There’s more in a rubber-tree agroforest than just rubber
Agroforests of rubber and other trees, which are not intensively managed, provide plentiful benefits to local people living on the margins of forests, says Elis Hayati
In Jambi province, Sumatra, Indonesia, agroforests are the main sources of food, firewood and countless other benefits. They are complex systems that involve low-intensity management, allowing many tree species to grow inside the farmers’ tree gardens.
The agroforests also provide environmental services indispensable for both people and nature. Changing rubber agroforests to monocultural systems, which require intensive land management, results in the loss of species from the ecosystem and reduction of services, according to Subekti Rahayu and Harti Ningsih of the World Agroforestry Centre, who presented results from a research study at the Indonesian National Agroforestry Seminar in Malang, East Java on 21 May 2013.
Only 32% of the rubber in Indonesia is produced from intensive, monocultural plantations, which are usually planted in areas from which natural forest has been cleared. The remaining 68% is produced from smallholdings, where the area is lightly cleared once a year or less, leaving most vegetation, especially plants that have value for the farmers.
In two villages in Jambi—Lubuk Beringin and Tebing Tinggi—the Centre’s researchers carried out a tree-biodiversity survey that covered saplings, poles and tree stages in rubber agroforests and also conducted some focus-group discussions about community use of the agroforests.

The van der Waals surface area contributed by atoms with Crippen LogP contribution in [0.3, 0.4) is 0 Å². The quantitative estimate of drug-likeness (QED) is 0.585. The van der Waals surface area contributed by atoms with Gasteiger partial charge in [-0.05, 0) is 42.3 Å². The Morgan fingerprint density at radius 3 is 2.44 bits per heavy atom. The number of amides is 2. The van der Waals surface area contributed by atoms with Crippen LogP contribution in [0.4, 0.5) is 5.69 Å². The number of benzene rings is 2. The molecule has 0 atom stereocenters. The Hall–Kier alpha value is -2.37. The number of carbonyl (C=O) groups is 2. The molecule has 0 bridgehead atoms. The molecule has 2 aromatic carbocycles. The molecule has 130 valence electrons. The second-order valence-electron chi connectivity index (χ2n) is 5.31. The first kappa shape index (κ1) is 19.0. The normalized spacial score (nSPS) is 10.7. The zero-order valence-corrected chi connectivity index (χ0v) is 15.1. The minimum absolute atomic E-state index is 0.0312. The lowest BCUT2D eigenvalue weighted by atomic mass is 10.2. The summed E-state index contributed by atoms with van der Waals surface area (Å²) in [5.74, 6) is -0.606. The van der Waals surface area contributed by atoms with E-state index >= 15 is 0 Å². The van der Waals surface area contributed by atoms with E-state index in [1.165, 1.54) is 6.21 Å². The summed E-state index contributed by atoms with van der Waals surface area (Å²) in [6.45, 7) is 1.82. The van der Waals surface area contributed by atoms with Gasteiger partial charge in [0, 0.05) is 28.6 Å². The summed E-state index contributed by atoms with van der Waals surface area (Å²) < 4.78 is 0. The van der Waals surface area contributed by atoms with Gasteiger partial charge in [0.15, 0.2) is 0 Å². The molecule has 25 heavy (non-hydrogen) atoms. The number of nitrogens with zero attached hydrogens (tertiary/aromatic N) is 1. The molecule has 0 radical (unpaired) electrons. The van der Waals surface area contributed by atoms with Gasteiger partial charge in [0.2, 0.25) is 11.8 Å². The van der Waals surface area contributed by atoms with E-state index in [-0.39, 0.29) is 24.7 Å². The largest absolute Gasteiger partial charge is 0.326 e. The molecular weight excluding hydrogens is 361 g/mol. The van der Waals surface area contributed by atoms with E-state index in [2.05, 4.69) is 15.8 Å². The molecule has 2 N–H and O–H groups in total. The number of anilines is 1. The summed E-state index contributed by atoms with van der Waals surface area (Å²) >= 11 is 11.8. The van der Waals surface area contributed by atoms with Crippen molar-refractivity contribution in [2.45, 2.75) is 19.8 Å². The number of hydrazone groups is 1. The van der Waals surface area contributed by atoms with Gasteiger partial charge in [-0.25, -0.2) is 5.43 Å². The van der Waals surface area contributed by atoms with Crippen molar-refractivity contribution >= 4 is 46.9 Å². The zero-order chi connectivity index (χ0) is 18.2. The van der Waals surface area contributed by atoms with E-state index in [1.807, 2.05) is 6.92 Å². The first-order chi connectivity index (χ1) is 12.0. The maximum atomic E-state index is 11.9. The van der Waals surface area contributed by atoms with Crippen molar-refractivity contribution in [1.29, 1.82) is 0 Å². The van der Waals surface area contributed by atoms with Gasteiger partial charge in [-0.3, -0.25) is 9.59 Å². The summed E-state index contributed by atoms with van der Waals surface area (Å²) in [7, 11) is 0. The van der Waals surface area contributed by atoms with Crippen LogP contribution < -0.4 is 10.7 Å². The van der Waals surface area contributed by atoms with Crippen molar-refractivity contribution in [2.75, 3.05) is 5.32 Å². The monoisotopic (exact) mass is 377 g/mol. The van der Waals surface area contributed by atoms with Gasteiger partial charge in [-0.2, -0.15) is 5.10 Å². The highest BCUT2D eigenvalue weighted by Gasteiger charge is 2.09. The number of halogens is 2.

The results of the biodiversity survey showed that there was a high similarity of species’ numbers and composition between rubber agroforests and undisturbed, natural forests. Respectively, 90% for saplings, 80% for poles and 75% for trees. This implied that tree biodiversity in rubber agroforests provided environmental services similar to undisturbed forests.
The focus-group discussions revealed that the different tree species in rubber agroforests played several roles, namely: 1) ‘provisioning’, that is, they were sources of food, livelihoods, firewood, medicines and construction materials; 2) ‘regulating’, that is, sequestering carbon (carbon stock in rubber agroforests was estimated at 60% of that in undisturbed forests); 3) ‘supporting’, or erosion control; and 4) ‘cultural’, providing auxiliary plants that were put to customary uses.
Villagers managing non-intensive rubber agroforests used a significantly larger number of plants for building material, household tools, food, medicine and honey than those working monocultural plantations.
When presented with the findings of the benefits of their agroforests, the communities were eager to preserve them. Whether that will be possible given the economic attractiveness of other crops remains to be seen.
Edited by Robert Finlayson
This work links to the CGIAR Research Program on Forests, Trees and Agroforestry